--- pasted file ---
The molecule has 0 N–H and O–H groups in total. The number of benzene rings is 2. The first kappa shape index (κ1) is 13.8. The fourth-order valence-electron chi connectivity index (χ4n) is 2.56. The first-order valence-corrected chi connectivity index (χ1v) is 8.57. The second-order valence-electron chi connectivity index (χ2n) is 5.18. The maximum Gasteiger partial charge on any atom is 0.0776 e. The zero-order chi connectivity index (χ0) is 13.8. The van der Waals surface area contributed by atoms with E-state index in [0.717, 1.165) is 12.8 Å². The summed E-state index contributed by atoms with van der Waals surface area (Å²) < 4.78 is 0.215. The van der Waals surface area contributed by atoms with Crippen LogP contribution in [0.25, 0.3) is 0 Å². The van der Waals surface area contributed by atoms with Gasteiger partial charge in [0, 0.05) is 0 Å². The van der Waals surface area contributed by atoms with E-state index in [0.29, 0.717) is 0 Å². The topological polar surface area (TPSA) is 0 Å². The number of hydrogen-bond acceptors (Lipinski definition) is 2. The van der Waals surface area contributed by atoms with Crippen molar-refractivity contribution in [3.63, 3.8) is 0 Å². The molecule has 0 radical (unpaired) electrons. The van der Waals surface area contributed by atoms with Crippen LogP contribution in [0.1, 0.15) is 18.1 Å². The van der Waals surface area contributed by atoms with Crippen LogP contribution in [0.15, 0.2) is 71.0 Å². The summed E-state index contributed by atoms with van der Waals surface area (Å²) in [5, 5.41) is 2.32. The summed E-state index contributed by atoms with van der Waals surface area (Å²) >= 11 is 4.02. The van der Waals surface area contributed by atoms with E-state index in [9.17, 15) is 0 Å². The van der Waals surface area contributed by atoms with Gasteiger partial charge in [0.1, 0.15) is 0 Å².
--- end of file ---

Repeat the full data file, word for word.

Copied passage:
The molecule has 0 N–H and O–H groups in total. The number of benzene rings is 2. The first kappa shape index (κ1) is 13.8. The fourth-order valence-electron chi connectivity index (χ4n) is 2.56. The first-order valence-corrected chi connectivity index (χ1v) is 8.57. The second-order valence-electron chi connectivity index (χ2n) is 5.18. The maximum Gasteiger partial charge on any atom is 0.0776 e. The zero-order chi connectivity index (χ0) is 13.8. The van der Waals surface area contributed by atoms with E-state index in [0.717, 1.165) is 12.8 Å². The summed E-state index contributed by atoms with van der Waals surface area (Å²) < 4.78 is 0.215. The van der Waals surface area contributed by atoms with Crippen LogP contribution in [0.25, 0.3) is 0 Å². The van der Waals surface area contributed by atoms with Gasteiger partial charge in [0, 0.05) is 0 Å². The van der Waals surface area contributed by atoms with E-state index in [0.29, 0.717) is 0 Å². The topological polar surface area (TPSA) is 0 Å². The number of hydrogen-bond acceptors (Lipinski definition) is 2. The van der Waals surface area contributed by atoms with Crippen molar-refractivity contribution in [3.63, 3.8) is 0 Å². The molecule has 0 radical (unpaired) electrons. The van der Waals surface area contributed by atoms with Crippen LogP contribution in [0.1, 0.15) is 18.1 Å². The van der Waals surface area contributed by atoms with Crippen LogP contribution in [0.15, 0.2) is 71.0 Å². The summed E-state index contributed by atoms with van der Waals surface area (Å²) in [5, 5.41) is 2.32. The summed E-state index contributed by atoms with van der Waals surface area (Å²) >= 11 is 4.02. The van der Waals surface area contributed by atoms with E-state index in [9.17, 15) is 0 Å². The van der Waals surface area contributed by atoms with Gasteiger partial charge in [0.1, 0.15) is 0 Å².